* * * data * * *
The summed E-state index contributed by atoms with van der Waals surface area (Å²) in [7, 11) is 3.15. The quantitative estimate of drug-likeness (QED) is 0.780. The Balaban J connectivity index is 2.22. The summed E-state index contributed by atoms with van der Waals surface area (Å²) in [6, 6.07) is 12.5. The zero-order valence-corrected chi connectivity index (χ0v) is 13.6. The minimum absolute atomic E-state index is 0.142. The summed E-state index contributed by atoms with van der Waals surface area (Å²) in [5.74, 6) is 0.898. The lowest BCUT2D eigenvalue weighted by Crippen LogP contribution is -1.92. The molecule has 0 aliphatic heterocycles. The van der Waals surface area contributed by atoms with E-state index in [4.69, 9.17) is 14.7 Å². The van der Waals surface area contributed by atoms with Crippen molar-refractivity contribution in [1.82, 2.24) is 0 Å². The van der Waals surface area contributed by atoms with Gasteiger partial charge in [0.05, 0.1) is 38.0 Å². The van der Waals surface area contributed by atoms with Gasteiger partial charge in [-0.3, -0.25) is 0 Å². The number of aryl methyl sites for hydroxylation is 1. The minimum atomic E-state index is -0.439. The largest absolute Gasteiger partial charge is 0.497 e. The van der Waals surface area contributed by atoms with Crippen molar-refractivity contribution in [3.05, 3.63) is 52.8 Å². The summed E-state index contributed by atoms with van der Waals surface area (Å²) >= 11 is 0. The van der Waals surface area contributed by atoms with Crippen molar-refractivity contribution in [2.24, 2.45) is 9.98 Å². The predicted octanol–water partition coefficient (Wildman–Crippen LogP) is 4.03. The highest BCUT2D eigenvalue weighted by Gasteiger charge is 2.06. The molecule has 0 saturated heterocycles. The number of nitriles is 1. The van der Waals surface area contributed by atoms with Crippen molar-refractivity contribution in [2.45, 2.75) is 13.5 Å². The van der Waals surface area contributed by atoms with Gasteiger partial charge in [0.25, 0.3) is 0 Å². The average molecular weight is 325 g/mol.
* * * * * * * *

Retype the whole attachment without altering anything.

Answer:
The summed E-state index contributed by atoms with van der Waals surface area (Å²) in [7, 11) is 3.15. The quantitative estimate of drug-likeness (QED) is 0.780. The Balaban J connectivity index is 2.22. The summed E-state index contributed by atoms with van der Waals surface area (Å²) in [6, 6.07) is 12.5. The zero-order valence-corrected chi connectivity index (χ0v) is 13.6. The minimum absolute atomic E-state index is 0.142. The summed E-state index contributed by atoms with van der Waals surface area (Å²) in [5.74, 6) is 0.898. The lowest BCUT2D eigenvalue weighted by Crippen LogP contribution is -1.92. The molecule has 0 aliphatic heterocycles. The van der Waals surface area contributed by atoms with E-state index in [4.69, 9.17) is 14.7 Å². The van der Waals surface area contributed by atoms with Crippen molar-refractivity contribution in [1.82, 2.24) is 0 Å². The van der Waals surface area contributed by atoms with Gasteiger partial charge in [0.05, 0.1) is 38.0 Å². The van der Waals surface area contributed by atoms with Gasteiger partial charge in [-0.3, -0.25) is 0 Å². The number of aryl methyl sites for hydroxylation is 1. The minimum atomic E-state index is -0.439. The largest absolute Gasteiger partial charge is 0.497 e. The van der Waals surface area contributed by atoms with Crippen molar-refractivity contribution in [3.05, 3.63) is 52.8 Å². The summed E-state index contributed by atoms with van der Waals surface area (Å²) >= 11 is 0. The van der Waals surface area contributed by atoms with Crippen molar-refractivity contribution in [2.24, 2.45) is 9.98 Å². The predicted octanol–water partition coefficient (Wildman–Crippen LogP) is 4.03. The highest BCUT2D eigenvalue weighted by Gasteiger charge is 2.06. The molecule has 0 saturated heterocycles. The number of nitriles is 1. The van der Waals surface area contributed by atoms with Crippen molar-refractivity contribution in [2.45, 2.75) is 13.5 Å². The van der Waals surface area contributed by atoms with Gasteiger partial charge in [0.25, 0.3) is 0 Å². The average molecular weight is 325 g/mol.